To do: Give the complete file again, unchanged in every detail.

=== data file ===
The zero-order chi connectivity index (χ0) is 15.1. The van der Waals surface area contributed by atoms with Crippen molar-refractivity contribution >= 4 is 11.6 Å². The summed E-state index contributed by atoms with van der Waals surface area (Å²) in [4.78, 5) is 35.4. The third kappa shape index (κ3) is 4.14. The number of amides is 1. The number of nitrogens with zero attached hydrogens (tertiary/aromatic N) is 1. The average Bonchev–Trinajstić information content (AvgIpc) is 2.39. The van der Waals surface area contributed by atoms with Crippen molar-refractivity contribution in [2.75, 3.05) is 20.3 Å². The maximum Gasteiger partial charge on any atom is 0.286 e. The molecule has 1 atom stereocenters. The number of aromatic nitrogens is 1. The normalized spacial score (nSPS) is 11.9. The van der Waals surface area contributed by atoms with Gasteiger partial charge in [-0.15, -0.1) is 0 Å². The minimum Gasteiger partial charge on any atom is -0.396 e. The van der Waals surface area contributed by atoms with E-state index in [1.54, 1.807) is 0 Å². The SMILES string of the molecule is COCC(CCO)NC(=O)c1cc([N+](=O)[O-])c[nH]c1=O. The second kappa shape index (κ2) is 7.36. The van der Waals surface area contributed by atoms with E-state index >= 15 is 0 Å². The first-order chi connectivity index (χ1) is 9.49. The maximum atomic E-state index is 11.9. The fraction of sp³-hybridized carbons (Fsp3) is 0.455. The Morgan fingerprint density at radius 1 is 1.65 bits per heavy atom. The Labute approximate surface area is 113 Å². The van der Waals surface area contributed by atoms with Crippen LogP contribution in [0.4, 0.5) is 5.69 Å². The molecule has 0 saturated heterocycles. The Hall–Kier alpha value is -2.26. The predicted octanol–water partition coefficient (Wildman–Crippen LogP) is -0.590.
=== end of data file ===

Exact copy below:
The zero-order chi connectivity index (χ0) is 15.1. The van der Waals surface area contributed by atoms with Crippen molar-refractivity contribution >= 4 is 11.6 Å². The summed E-state index contributed by atoms with van der Waals surface area (Å²) in [4.78, 5) is 35.4. The third kappa shape index (κ3) is 4.14. The number of amides is 1. The number of nitrogens with zero attached hydrogens (tertiary/aromatic N) is 1. The average Bonchev–Trinajstić information content (AvgIpc) is 2.39. The van der Waals surface area contributed by atoms with Crippen molar-refractivity contribution in [2.75, 3.05) is 20.3 Å². The maximum Gasteiger partial charge on any atom is 0.286 e. The molecule has 1 atom stereocenters. The number of aromatic nitrogens is 1. The normalized spacial score (nSPS) is 11.9. The van der Waals surface area contributed by atoms with Gasteiger partial charge in [-0.15, -0.1) is 0 Å². The minimum Gasteiger partial charge on any atom is -0.396 e. The van der Waals surface area contributed by atoms with E-state index in [1.54, 1.807) is 0 Å². The SMILES string of the molecule is COCC(CCO)NC(=O)c1cc([N+](=O)[O-])c[nH]c1=O. The second kappa shape index (κ2) is 7.36. The van der Waals surface area contributed by atoms with E-state index >= 15 is 0 Å². The first-order chi connectivity index (χ1) is 9.49. The maximum atomic E-state index is 11.9. The fraction of sp³-hybridized carbons (Fsp3) is 0.455. The Morgan fingerprint density at radius 1 is 1.65 bits per heavy atom. The Labute approximate surface area is 113 Å². The van der Waals surface area contributed by atoms with Crippen LogP contribution in [0.4, 0.5) is 5.69 Å². The molecule has 0 saturated heterocycles. The Hall–Kier alpha value is -2.26. The predicted octanol–water partition coefficient (Wildman–Crippen LogP) is -0.590.